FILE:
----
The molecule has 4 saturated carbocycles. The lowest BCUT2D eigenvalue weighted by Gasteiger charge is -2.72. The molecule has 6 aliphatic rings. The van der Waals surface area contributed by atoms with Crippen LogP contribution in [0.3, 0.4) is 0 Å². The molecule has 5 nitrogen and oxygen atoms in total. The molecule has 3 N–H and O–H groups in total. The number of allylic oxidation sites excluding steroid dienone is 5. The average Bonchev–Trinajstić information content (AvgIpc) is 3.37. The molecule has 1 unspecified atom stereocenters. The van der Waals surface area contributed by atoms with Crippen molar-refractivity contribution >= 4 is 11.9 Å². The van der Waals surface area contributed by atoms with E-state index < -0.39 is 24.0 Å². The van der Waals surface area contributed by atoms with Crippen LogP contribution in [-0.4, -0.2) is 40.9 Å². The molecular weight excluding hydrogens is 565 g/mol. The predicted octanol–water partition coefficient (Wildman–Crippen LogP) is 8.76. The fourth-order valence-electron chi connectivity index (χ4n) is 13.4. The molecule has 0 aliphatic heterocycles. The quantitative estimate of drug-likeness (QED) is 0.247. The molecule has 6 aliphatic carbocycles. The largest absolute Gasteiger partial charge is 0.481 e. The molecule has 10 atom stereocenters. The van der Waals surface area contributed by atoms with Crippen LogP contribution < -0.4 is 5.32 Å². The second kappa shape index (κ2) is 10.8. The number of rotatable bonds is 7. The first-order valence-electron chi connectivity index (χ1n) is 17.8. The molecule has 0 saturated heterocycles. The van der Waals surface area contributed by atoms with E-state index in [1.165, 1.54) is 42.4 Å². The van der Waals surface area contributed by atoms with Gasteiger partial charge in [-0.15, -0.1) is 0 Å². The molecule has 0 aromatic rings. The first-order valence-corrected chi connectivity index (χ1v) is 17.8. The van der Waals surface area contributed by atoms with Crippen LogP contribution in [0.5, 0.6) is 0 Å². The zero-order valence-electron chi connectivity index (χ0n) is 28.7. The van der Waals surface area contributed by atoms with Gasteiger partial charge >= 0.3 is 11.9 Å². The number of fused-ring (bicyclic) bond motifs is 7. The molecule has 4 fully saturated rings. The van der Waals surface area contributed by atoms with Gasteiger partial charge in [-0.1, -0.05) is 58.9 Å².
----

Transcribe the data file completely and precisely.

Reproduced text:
The molecule has 4 saturated carbocycles. The lowest BCUT2D eigenvalue weighted by Gasteiger charge is -2.72. The molecule has 6 aliphatic rings. The van der Waals surface area contributed by atoms with Crippen LogP contribution in [0.3, 0.4) is 0 Å². The molecule has 5 nitrogen and oxygen atoms in total. The molecule has 3 N–H and O–H groups in total. The number of allylic oxidation sites excluding steroid dienone is 5. The average Bonchev–Trinajstić information content (AvgIpc) is 3.37. The molecule has 1 unspecified atom stereocenters. The van der Waals surface area contributed by atoms with Crippen molar-refractivity contribution >= 4 is 11.9 Å². The van der Waals surface area contributed by atoms with E-state index < -0.39 is 24.0 Å². The van der Waals surface area contributed by atoms with Crippen LogP contribution in [-0.4, -0.2) is 40.9 Å². The molecular weight excluding hydrogens is 565 g/mol. The predicted octanol–water partition coefficient (Wildman–Crippen LogP) is 8.76. The fourth-order valence-electron chi connectivity index (χ4n) is 13.4. The molecule has 0 aliphatic heterocycles. The quantitative estimate of drug-likeness (QED) is 0.247. The molecule has 6 aliphatic carbocycles. The largest absolute Gasteiger partial charge is 0.481 e. The molecule has 10 atom stereocenters. The van der Waals surface area contributed by atoms with Crippen LogP contribution < -0.4 is 5.32 Å². The second kappa shape index (κ2) is 10.8. The number of rotatable bonds is 7. The first-order valence-electron chi connectivity index (χ1n) is 17.8. The molecule has 0 saturated heterocycles. The van der Waals surface area contributed by atoms with E-state index in [1.165, 1.54) is 42.4 Å². The van der Waals surface area contributed by atoms with Gasteiger partial charge in [-0.15, -0.1) is 0 Å². The molecule has 0 aromatic rings. The first-order valence-corrected chi connectivity index (χ1v) is 17.8. The van der Waals surface area contributed by atoms with Crippen LogP contribution in [0.5, 0.6) is 0 Å². The zero-order valence-electron chi connectivity index (χ0n) is 28.7. The van der Waals surface area contributed by atoms with Gasteiger partial charge >= 0.3 is 11.9 Å². The number of fused-ring (bicyclic) bond motifs is 7. The molecule has 4 fully saturated rings. The van der Waals surface area contributed by atoms with Gasteiger partial charge in [-0.1, -0.05) is 58.9 Å².